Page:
Taurus: Take a Nap

            Taurus Zodiac Wellness Dog

            Tauruses are born between April 20 and May 20.

            Taurus pups like cozy time, and they’re snuggly and dependable. And what’s cozier and more snuggly than taking naps together?

            Naps can quickly help recharge your and your pup’s inner batteries. Dogs tend to sleep for half the day, which means plenty of opportunities to join them for a snooze sesh. While you may be tempted to sleep half the day away with them, keep your naps short. Studies show that 10 to 20 minutes is the optimal amount of nap time for humans to avoid drowsiness and, instead, feel alert and productive after you wake.

            Level-up nap time with some special throw blankets and cozy dog beds. Our favorites are below:

            Gemini: Go on a Shopping Spree

            Gemini Zodiac Wellness Dog

            Gemini pups are born between May 21 and June 20.

            Geminis love to be on the move, are super curious and always want to play. So, do a little in-store shopping for some new toys—for pup and yourself.

            There’s a scientific reason that so many people believe that shopping boosts their mood. Purchasing new things triggers the release of happy hormones (dopamine and endorphins!) in the brain.

            As for Gemini pets? They’re the social butterflies of the zodiac signs, so getting them out on a leisurely walk through a pet-friendly store and mingling with other people and pets will boost their mood.

            Make sure shopping is only a special occasion treat, though. You don’t need your pup becoming a shopaholic.

            Cancer: Schedule a Wellness Checkup

            Cancer Zodiac Wellness Dog

            Cancers are born between June 22 and July 22.

            Cancer pups are emotional and sensitive and love to be loved (and love others!). Help nurture your water-sign pup by scheduling a wellness check-up for them and yourself.

            Typically including a complete physical examination and a discussion about daily habits and nutrition, an annual wellness check is an important to-do for both pet parents and their pets because it helps prevent illnesses and flags health problems early on.

            In-between wellness visits and have questions about your pet? Get real-time expert advice through Chewy’s Connect With a Vet telehealth service. They’re available daily from 8 a.m. to 11 p.m. ET.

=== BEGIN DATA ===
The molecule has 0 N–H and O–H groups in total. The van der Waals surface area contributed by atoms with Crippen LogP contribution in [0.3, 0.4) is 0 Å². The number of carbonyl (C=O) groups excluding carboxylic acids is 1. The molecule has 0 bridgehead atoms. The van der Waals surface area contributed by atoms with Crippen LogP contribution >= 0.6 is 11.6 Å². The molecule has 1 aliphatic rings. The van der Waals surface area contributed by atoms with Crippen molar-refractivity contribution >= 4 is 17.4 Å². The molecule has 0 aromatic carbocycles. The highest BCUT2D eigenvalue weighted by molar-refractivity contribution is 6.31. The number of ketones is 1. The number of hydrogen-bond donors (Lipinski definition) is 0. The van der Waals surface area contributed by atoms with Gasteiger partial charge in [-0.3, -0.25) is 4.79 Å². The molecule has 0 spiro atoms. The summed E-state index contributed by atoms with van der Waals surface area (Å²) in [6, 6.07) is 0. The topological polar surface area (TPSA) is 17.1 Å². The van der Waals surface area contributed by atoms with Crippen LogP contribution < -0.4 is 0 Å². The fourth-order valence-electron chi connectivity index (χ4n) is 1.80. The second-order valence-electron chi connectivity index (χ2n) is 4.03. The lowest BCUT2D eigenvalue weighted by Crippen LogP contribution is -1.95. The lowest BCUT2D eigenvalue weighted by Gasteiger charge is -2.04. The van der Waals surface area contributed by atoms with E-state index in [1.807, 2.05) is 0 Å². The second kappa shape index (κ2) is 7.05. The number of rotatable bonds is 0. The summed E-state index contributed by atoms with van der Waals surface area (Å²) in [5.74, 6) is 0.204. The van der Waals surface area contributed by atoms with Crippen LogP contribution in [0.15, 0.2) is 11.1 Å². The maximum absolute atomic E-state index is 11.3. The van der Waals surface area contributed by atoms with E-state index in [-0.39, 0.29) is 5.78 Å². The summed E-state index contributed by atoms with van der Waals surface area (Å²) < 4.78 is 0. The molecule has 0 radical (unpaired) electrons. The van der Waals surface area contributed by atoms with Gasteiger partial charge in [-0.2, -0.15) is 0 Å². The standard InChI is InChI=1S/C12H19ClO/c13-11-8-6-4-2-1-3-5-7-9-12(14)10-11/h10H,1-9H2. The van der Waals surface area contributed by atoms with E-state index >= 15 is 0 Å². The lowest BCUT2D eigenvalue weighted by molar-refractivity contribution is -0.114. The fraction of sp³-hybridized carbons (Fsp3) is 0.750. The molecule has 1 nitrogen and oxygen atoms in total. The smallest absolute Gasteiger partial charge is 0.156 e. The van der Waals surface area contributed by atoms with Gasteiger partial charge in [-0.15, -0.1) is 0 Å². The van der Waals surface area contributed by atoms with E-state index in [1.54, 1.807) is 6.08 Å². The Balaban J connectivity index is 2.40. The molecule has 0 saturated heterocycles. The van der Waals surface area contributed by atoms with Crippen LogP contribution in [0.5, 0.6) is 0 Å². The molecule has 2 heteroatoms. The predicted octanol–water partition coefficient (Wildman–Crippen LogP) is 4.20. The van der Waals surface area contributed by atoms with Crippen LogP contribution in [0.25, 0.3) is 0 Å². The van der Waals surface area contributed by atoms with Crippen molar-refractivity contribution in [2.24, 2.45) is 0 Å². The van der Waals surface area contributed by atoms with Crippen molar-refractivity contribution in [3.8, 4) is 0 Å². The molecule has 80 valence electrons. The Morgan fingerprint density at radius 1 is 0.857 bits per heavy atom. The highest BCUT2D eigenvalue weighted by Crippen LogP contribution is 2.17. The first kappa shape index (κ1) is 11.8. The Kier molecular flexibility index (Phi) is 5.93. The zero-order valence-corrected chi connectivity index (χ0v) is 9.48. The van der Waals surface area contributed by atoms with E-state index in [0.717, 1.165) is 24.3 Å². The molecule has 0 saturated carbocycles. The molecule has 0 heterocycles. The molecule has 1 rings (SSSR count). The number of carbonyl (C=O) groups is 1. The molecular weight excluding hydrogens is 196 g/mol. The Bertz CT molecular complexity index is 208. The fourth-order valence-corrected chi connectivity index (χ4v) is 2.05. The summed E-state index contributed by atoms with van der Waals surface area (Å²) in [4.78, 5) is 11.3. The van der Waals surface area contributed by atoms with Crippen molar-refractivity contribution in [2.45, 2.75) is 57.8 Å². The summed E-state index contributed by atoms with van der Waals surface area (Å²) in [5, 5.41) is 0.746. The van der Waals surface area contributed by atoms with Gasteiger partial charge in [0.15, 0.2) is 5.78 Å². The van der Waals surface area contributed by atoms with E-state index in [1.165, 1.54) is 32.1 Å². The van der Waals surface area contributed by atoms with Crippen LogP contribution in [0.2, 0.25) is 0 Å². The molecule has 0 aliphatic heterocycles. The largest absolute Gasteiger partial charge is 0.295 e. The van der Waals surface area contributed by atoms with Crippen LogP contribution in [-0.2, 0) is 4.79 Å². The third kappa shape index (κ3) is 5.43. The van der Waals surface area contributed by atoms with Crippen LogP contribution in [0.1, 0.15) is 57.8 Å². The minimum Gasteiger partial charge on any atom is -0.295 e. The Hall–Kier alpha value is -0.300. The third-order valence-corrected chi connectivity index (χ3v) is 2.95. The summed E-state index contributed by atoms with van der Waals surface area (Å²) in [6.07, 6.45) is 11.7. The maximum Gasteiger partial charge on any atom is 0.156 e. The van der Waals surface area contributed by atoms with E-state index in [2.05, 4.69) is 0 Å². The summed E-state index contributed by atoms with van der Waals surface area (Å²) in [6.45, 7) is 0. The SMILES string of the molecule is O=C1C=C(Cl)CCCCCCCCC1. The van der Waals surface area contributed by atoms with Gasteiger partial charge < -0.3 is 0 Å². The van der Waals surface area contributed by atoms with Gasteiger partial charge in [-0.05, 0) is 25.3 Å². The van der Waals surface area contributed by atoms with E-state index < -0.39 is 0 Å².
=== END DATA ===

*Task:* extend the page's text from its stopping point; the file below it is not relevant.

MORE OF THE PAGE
Leo: Have a Pet Playdate

            Leo Zodiac Wellness Dog

            Leo pups are born between July 23 and August 22.

            Leos enjoy being the center of attention. They rule the roost and are full of love and energy. Scheduling some playdates with your Leo pet’s pals is a great way for you both to socialize (and help your high-energy fur kid burn off all that extra energy).

            Here’s how to host a successful playdate:

            • Find the right match: If your pup loves to wrestle, choose to have a playdate with a pup who’s ready to rumble. Generally, playdates with pups who are similar in age and size—as well as energy level—usually go over the best.
            • Keep it neutral: Playdates are safest when hosted on neutral territory, especially when introducing pups for the first time. Find a fenced-in park where dogs can run off-leash. Community tennis courts during the off-season are great options, too. Just don’t forget poop bags!
            • Be conscious, not controlling: Pups have to interact with their environment and each other in their own time. Don’t force anything that doesn’t naturally occur. And if the dogs don’t seem to really jive? Call it quits. Watch body language, avoid distractions, and stay attuned to how both dogs are feeling throughout the playdate.

            Virgo: Start a Supplement Routine

            Virgo Zodiac Wellness Dog

            Virgo dogs are born between August 23 and September 22.

            Virgo dogs love a good routine. For many, they probably eat the same food every day at the same time and could benefit from some added nutrients. That’s where supplements come in.

            Most commercially manufactured dog foods satisfy your furry child’s daily nutritional needs. But if you’re hoping to target or alleviate a specific condition—think joint health, digestive issues, skin inflammation—supplements might help. You can even find a supplement to help improve your pet’s coat, like Vibeful’s Wild Alaskan Salmon Oil.

            The same goes for pet parents: Taken by about one-third of adults in the U.S., supplements can help fill any nutritional gaps in your diet. For example, fish oil, which is one of the most commonly consumed dietary supplements, can help support your heart health and reduce inflammation, among other benefits. (You can read more about the benefits of dietary supplements for adults on the National Institutes of Health website.)

            Looking for recommendations for your pup? We’ve got ‘em! Here are the best dog supplements, according to vets.

            To ensure supplementation is indeed a healthy habit for your dog, opt for veterinarian-recommended options that also have a quality seal (aka stamp of approval) from the National Animal Supplement Council (NASC).  And absolutely check with your veterinarian before adding vitamins or supplements to your dog’s daily routine.

            Libra: Do Doggy Yoga

            Libra Zodiac Wellness Dog

            Libra dogs are born between September 23 and October 22.

            Libra dogs born between September 23 and October 22 prefer being with their pet parents more often than not. They’re also usually calm, social and always game to Zen out. That’s why doggy yoga (also commonly referred to as “doga”) is a great healthy habit for Libra dogs.

            According to Florida-based doga instructor Suzi Teitelman, doggy yoga can be a “loving, peaceful and joyous” experience for both you and your pup. “A lot of people take this time to just be with their pet, which brings them happiness,” she explains. “It doubles the calm because you’re sharing this experience together.”